On May 3, the Drug Enforcement Administration (DEA) announced a temporary extension of COVID-19 telemedicine flexibilities for prescribing controlled substances. The agency noted the “importance of telemedicine in providing Americans with access to needed medications” while working to “find a way forward to give Americans that access with appropriate safeguards”. This announcement comes after the DEA received 38,000 comments, including comments from the AAMC, in response to the proposed rules, (Telemedicine for Prescribing Controlled Substance Proposed Rule and Telemedicine for Prescribing Buprenorphine Proposed Rule) published in the Federal Register on March 1. In its comments, the AAMC strongly opposed the proposals in the rules, stating that the requirements would reduce access to life saving treatment and would disproportionally affect groups that have been historically marginalized [refer to Washington Highlights, April 7].
Under the proposed rules, telehealth providers would no longer be able to prescribe Schedule II controlled substances (e.g., Adderall, oxycodone, Ritalin, Vicodin) or Schedule III-V narcotics (with the sole exception of buprenorphine) without an in-person evaluation. Telehealth providers would be able to prescribe a 30-day supply through telemedicine without the initial in-person visit for buprenorphine and nonnarcotic Schedule III-V (e.g., Ambien, Valium, Xanax, ketamine). For a patient to get refills beyond the initial 30-day supply, an in-person visit would be required [refer to Washington Highlights, March 3].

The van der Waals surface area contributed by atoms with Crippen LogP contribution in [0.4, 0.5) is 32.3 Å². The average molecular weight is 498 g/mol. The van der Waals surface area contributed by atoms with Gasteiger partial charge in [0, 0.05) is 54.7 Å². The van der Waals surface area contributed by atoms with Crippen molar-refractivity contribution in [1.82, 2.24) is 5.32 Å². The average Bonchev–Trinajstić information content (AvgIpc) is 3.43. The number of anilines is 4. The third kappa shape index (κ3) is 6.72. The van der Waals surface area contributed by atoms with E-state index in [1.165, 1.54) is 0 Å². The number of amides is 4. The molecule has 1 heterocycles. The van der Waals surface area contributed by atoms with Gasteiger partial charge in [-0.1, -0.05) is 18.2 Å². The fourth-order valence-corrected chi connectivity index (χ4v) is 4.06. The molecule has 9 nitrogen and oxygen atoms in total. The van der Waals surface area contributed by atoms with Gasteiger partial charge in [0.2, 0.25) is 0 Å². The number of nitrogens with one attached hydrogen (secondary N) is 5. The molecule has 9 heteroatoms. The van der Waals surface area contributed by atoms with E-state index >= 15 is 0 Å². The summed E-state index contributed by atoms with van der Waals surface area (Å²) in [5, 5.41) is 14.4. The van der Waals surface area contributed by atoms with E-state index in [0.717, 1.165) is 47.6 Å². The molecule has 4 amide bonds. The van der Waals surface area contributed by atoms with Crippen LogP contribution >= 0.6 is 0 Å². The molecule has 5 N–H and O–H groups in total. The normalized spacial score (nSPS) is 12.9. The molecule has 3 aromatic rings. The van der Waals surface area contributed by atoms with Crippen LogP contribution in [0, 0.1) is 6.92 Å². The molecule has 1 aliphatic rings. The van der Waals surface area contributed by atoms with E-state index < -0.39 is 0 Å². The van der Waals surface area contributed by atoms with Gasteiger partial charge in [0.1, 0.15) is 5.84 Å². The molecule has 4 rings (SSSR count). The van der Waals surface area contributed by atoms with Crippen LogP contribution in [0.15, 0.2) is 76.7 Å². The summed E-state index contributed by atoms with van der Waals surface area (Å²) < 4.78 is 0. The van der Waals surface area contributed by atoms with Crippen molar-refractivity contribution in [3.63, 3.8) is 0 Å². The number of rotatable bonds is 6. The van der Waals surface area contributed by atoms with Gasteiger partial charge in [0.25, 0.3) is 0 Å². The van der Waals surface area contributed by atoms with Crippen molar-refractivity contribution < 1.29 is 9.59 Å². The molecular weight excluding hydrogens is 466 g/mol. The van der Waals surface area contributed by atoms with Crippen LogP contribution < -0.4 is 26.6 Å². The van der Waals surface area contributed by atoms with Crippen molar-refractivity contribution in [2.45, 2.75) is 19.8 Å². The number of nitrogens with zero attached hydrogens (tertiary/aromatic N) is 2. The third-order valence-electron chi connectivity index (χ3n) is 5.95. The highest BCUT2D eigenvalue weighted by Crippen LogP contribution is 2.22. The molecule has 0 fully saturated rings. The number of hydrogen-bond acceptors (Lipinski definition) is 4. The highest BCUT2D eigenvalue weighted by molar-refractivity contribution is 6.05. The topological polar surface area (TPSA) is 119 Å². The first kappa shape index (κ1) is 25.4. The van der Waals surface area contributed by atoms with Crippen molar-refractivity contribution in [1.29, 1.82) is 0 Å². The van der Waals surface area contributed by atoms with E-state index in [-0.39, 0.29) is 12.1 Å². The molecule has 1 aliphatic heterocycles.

Prior to the COVID-19 public health emergency (PHE), the Ryan Haight Act required an in-person visit before prescribing a controlled substance, including buprenorphine. During the PHE, the DEA allowed providers to prescribe controlled substances using telehealth without satisfying the in-person visit requirement; the PHE is scheduled to end May 11. Details of the extension are expected to be published in the Federal Register in the near future.